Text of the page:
Wealth is measured in many ways. Many see it exclusively as the assets you have, whilst others take a gander at the standard of your life or personal resources. The same goes for evaluating the prosperity of nations. A few other countries, such as Indonesia and China, may dominate the world in the gross domestic product, but they have low incomes and severe poverty more often than not. We merged three wealth indicators to see whether the nations with the highest accurate gross domestic product (GDP) value, average wage, medical Development Index help us search through several numbers to uncover the world’s wealthiest economies.
The small Central American nation of Costa Rica is the beginning of our list of the 50 richest nations. A high list of water and sanitation scores, access to nutrition, essential healthcare, and human freedoms boosts the Costa Rican SPI. In the SPI, certain imperfections take it down to No. 33, including a score of 36.36 for access to high-quality education, 65.66 for personal protection, and 65.89 for inclusiveness.
Croatia is not exactly a nation in the world that anyone would look at while contemplating prosperity, and we can’t really blame them for its $60.8 billion worldwide GDP rating and its $10,314 average income ranking No. 94. Its No. 37 SPI standing is just where Croatia tends to make up a lot of ground, which helped it reach our No. 49 ranking of richest nations. This SPI ranking is enhanced by high safe water and sanitation ratings, basic healthcare access, and decent knowledge access.
This European nation’s $34.8 billion GDP is mediocre. Nevertheless, it’s No. 39 rankings in the SPI seeks to bring it back into balance. High scores for access to nutrition and adequate healthcare, clean water, and sanitation, as well as individual rights, boost the SPI ratings. But this was weighed down by a score of 44.34 in terms of access to the best education and 51.14 in terms of inclusiveness.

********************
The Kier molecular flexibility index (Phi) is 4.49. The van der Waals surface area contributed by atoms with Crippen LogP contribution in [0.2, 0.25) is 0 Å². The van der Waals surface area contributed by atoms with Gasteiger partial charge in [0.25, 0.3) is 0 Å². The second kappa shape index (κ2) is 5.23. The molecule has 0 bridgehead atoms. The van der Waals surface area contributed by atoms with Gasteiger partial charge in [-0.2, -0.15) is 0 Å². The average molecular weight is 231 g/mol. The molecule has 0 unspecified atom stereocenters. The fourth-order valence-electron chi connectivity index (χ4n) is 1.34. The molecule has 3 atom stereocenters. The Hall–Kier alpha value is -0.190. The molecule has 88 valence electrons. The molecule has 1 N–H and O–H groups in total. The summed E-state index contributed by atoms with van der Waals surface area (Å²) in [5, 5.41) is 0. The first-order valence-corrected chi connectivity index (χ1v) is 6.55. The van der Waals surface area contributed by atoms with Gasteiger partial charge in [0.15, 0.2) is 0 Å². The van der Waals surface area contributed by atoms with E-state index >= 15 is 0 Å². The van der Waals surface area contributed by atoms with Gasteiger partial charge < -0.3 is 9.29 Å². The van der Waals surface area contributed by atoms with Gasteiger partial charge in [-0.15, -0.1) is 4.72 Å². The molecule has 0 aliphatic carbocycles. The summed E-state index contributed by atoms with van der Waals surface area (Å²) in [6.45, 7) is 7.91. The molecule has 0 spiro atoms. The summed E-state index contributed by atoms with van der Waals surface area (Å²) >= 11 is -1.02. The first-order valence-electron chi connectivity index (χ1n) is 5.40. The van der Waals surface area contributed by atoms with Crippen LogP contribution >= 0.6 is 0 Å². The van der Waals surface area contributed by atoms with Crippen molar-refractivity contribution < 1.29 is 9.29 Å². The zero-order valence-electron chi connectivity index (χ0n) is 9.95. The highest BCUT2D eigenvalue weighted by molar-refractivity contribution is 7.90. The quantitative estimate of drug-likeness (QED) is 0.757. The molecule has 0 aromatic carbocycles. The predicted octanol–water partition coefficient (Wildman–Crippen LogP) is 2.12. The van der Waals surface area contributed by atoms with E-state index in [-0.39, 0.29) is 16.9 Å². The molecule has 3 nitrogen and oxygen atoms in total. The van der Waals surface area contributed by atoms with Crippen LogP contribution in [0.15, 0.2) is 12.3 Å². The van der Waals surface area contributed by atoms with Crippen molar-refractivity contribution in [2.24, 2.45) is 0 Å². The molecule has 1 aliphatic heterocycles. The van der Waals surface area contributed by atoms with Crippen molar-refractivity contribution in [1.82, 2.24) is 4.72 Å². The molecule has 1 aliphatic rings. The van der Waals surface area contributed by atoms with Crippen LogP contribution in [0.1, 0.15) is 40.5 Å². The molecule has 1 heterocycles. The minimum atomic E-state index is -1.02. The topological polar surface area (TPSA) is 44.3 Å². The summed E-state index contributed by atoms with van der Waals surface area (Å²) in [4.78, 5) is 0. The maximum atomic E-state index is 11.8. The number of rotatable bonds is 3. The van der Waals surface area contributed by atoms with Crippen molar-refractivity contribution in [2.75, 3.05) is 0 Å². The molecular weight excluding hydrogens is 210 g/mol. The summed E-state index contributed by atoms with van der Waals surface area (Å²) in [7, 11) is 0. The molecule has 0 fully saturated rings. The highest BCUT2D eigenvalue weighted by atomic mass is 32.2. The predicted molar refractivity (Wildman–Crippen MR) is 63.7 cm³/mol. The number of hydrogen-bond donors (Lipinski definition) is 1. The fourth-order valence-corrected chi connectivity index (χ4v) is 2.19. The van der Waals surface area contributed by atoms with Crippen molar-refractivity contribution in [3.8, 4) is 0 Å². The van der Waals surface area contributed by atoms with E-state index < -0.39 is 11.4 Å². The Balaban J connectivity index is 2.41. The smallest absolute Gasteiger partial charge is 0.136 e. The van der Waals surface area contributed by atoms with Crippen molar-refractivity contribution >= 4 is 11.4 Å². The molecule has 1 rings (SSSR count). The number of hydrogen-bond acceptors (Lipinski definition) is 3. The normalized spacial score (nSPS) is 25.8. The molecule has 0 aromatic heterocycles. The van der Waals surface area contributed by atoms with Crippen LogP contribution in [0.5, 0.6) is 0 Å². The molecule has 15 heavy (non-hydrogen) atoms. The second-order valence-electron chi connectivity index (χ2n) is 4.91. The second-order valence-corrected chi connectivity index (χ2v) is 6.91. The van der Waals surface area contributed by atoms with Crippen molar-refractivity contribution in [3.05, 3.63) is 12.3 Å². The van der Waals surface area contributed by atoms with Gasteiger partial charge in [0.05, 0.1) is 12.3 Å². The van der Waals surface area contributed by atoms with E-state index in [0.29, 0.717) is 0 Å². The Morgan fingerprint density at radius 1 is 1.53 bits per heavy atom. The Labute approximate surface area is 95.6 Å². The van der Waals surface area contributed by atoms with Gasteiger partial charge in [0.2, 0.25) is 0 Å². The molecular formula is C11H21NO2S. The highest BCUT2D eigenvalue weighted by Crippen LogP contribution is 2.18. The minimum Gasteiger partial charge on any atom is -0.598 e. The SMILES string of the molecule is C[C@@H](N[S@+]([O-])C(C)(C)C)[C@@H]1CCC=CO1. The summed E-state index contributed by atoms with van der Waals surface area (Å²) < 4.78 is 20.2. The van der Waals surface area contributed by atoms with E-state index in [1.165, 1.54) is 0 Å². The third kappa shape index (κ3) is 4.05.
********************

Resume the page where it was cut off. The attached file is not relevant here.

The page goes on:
Algeria, classified No. 47, is the only African country in our classification. Algeria has no extraordinary numbers, but its 56th position was 180.7 billion GDP. Its 58th place was rated as an average of $22,064, stability, which puts it at the bottom of our list of the top 50 richest countries. Algeria is failing to sustain its SPI at No. 75. While its 20.24 results and 42.58 included scores in access to the best education drop it down. Simultaneously, it does earn OK ratings for the inaccessibility to food and medical treatment and the provision of fundamental information.
Turkey has a unique GDP of 766.5 billion dollars, rendering it the 19th biggest nation globally. Concerning wealth, this form may make it much higher, but it still has extreme disadvantages in the overall revenue and the SPI classification. Turkey is actually No. 93 in annual wages at about $10,380 for Turkish laborers.
In the light of the low GDP and median wages, the heavily forested Central Europe country of Slovakia has tested our rating at No 45. SPI’s No. 35 rating offers Slovakia broad access to safe water, hygiene, food and health care, and accommodation. In terms of admission to university education, SPI has 39.97 marks, but this is a common norm in Europe. Slovakia has slid; its GDP No. 63 was $106.5 billion, while the average income of No. 90 was just $10,653.